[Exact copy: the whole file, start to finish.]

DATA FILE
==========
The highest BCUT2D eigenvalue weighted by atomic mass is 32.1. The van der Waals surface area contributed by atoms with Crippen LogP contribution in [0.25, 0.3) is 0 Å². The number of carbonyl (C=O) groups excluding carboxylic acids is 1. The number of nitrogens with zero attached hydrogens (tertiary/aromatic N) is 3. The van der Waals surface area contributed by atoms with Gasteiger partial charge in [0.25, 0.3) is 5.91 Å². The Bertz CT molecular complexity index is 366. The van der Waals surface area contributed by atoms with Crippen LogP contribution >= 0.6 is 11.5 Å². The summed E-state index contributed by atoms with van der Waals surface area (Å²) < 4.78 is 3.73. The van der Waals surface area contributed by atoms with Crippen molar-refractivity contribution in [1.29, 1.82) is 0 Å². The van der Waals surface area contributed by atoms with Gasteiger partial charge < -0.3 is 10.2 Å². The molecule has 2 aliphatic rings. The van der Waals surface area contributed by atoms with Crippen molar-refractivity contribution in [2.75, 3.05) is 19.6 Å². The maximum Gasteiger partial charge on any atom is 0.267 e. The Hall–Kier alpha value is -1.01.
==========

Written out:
The highest BCUT2D eigenvalue weighted by atomic mass is 32.1. The van der Waals surface area contributed by atoms with Crippen LogP contribution in [0.25, 0.3) is 0 Å². The number of carbonyl (C=O) groups excluding carboxylic acids is 1. The number of nitrogens with zero attached hydrogens (tertiary/aromatic N) is 3. The van der Waals surface area contributed by atoms with Gasteiger partial charge in [0.25, 0.3) is 5.91 Å². The Bertz CT molecular complexity index is 366. The van der Waals surface area contributed by atoms with Crippen LogP contribution >= 0.6 is 11.5 Å². The summed E-state index contributed by atoms with van der Waals surface area (Å²) < 4.78 is 3.73. The van der Waals surface area contributed by atoms with Crippen molar-refractivity contribution in [1.29, 1.82) is 0 Å². The van der Waals surface area contributed by atoms with Gasteiger partial charge < -0.3 is 10.2 Å². The molecule has 2 aliphatic rings. The van der Waals surface area contributed by atoms with Crippen molar-refractivity contribution in [2.75, 3.05) is 19.6 Å². The maximum Gasteiger partial charge on any atom is 0.267 e. The Hall–Kier alpha value is -1.01.